Wednesday, 3 December 2008

Meredith turns Japanese

A more or less parenthetical remark by Meredith Whitney (quoted in the FT) resonated with me. The note from Oppenheimer included a number of recommendations: here is the third:
Delay the introduction of accounting rule FAS 140 until 2011 or 2012. These moves to bring off-balance-sheet assets back on balance sheet for the sake of transparency are a mirage. The primary assets that will come back on to balance sheets are credit card loans. Frankly, there is more transparency in off-balance-sheet master trust data than in on-balance-sheet accrual accounting.
What struck me was how true this is. The buyers of credit card backed securities won't put up with accrual: they know it hides all sorts of issues they need to see and is usually used to smooth earnings. So why should we put up with it for on balance sheet assets?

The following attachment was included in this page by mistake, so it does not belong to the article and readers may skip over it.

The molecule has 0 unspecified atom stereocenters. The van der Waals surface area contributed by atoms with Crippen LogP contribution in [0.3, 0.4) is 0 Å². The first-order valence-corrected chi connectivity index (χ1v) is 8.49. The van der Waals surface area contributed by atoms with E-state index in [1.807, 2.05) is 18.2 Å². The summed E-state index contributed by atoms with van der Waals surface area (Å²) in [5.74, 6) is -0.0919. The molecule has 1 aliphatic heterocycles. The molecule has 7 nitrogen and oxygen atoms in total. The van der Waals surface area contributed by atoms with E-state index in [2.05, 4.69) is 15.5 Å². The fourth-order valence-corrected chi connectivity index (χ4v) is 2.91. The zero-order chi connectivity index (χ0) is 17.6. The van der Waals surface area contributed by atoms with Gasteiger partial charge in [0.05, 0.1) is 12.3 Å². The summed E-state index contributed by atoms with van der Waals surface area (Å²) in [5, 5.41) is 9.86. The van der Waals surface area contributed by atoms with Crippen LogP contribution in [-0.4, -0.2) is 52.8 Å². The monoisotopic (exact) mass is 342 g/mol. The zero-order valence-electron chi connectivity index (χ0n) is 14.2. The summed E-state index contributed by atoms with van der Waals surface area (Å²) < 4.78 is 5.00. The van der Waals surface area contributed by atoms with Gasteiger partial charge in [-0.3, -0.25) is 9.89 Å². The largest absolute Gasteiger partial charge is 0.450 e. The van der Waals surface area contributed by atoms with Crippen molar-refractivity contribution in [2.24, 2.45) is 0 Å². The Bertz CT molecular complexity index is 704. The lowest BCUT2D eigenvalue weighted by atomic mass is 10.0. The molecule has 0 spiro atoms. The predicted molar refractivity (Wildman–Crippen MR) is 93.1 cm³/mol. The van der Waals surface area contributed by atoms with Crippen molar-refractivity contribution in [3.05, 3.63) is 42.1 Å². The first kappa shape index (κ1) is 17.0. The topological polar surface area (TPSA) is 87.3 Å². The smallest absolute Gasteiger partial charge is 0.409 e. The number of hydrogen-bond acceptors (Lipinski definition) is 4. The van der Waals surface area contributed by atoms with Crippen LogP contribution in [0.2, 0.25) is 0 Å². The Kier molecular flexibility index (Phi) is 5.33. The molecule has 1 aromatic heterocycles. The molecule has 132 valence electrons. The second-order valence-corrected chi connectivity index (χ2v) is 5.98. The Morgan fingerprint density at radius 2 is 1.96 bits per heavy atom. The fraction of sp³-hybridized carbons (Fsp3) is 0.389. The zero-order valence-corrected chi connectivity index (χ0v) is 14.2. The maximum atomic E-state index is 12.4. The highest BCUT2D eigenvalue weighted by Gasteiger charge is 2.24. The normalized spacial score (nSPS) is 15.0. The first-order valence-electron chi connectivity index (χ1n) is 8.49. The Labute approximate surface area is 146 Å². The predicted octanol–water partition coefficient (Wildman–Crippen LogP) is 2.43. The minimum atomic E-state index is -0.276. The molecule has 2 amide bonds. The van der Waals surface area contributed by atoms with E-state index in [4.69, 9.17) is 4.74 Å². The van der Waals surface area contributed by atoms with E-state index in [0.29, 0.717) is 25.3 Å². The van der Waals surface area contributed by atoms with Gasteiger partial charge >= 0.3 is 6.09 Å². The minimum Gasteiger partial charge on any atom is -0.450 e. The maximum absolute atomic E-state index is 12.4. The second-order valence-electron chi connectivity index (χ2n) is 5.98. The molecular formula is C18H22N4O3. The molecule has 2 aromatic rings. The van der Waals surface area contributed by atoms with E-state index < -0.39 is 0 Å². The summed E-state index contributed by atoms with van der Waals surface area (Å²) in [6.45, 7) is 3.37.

This in turn brought to mind a section from a nice short summary on the Japanese crisis I have been reading. From The Japanese banking crisis in the 1990s by Kazuo Ueda:
Large Japanese banks had capital ratios of barely above 8% at the start of the 1990s, with about half of the 8% accounted for by unrealised capital gains on their equity positions. Since then, banks have been
writing off bad loans by basically using operating profits and realising latent gains on equity positions.
Unrecognised losses in accrual accounted loans only being taken when enough earnings materialise to absorb them. Does that sound familiar? You can't fix the problem until you can see the problem. At least a diligent attempt at establishing fair value helps you to see the problem.

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